Must-know: Why the shorts had Pandora wrong (Part 2 of 6)
Revenue growth fails to impress
Shortly after Pandora’s June 2011 $16-per-share IPO, the stock sank and began to languish between $7 and $12 per share for several months. Investors expressed concern over the long-term prospects for the Internet streaming radio upstart. In particular, doubts emerged about the company’s ability to fend off competition and manage growing content costs. After experiencing tremendous revenue growth of nearly 700% in just a few years, the sustainability of such a trajectory came into question. Pandora is a member of the Global X Social Media Index ETF (SOCL), which seeks to provide exposure to an index of social media stocks.
The short case
The core thesis for the bear case on Pandora is simple: low barriers to entry and better-positioned players would give rise to increasing competitive threats. Initially after the IPO, Spotify launched a U.S.-based music streaming service that was driven by social recommendations from peers and achieved rapid acceptance from users. Other similar services such as Songza and iHeartRadio, owned by Clear Channel, quickly followed suit.
By summer of 2012, Pandora had achieved a 90% share of online streaming music minutes, according to Comscore. Yet the stock remained nearly 40% below the IPO price. Looming over the company was news that Apple and Google were developing music streaming services as well. Apple in particular represented the greatest threat, as the company already had a large established user base from iPhone and other iDevice customers, knowledge of its customers’ habits, its own algorithm for predicting music choices named Genius, and years-long relationships with major music production companies since the advent of iTunes and the iPod.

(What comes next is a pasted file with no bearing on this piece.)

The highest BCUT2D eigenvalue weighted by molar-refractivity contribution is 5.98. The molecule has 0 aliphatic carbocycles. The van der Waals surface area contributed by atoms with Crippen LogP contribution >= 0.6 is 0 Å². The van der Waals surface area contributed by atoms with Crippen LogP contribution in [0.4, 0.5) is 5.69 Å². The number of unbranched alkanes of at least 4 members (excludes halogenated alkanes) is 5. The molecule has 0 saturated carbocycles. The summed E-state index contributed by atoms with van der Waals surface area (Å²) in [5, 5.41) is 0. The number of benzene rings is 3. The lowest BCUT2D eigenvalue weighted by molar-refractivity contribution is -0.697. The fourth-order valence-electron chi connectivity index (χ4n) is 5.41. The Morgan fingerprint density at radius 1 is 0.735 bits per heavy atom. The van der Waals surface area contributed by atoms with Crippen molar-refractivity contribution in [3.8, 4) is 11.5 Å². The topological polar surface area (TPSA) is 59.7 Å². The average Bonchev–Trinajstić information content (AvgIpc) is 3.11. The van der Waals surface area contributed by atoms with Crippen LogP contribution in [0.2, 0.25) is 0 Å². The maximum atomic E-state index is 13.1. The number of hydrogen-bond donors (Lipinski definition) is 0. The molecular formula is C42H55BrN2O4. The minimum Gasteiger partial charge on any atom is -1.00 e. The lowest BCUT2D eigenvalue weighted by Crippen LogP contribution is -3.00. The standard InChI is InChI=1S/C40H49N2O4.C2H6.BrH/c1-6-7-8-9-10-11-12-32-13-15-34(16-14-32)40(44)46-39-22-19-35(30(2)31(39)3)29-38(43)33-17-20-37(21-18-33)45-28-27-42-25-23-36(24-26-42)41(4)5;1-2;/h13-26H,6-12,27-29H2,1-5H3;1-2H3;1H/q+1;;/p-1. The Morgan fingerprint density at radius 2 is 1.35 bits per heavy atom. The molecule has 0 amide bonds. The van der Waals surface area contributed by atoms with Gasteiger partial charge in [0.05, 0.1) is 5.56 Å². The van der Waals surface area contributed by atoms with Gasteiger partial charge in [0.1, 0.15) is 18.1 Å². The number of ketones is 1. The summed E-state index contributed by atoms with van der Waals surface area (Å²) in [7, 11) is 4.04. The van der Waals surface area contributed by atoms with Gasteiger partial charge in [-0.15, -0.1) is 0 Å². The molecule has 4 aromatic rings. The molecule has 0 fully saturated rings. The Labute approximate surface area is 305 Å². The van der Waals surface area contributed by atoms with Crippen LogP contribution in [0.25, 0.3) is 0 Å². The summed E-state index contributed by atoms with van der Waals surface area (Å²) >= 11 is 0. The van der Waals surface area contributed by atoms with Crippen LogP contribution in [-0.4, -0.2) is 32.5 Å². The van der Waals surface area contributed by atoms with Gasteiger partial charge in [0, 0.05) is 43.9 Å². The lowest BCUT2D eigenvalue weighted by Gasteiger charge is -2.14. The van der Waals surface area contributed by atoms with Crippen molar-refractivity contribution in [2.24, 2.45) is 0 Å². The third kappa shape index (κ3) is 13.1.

Given Apple’s scale, relationships, and marketing power, this threat was certainly the most ominous. The result, displayed in the chart above, was a massive rush to short the shares of Pandora, with many expecting an eventual outright failure of the company. At peak, investors were short nearly one-quarter of the company’s share outstanding. The selling pressure eventually pushed the stock down to single digits. While the expectation of rising competition appeared to be playing out, bearish investors raised additional concerns regarding Pandora’s business model, a topic we’ll address in the next part of this series.
Browse this series on Market Realist:
- Part 1 - Why has Pandora’s stock been a roller coaster this past year?
- Part 3 - Is a high cost structure making Pandora investors short the stock?
- Part 4 - Must-know: Why Pandora has held on to dominant market share
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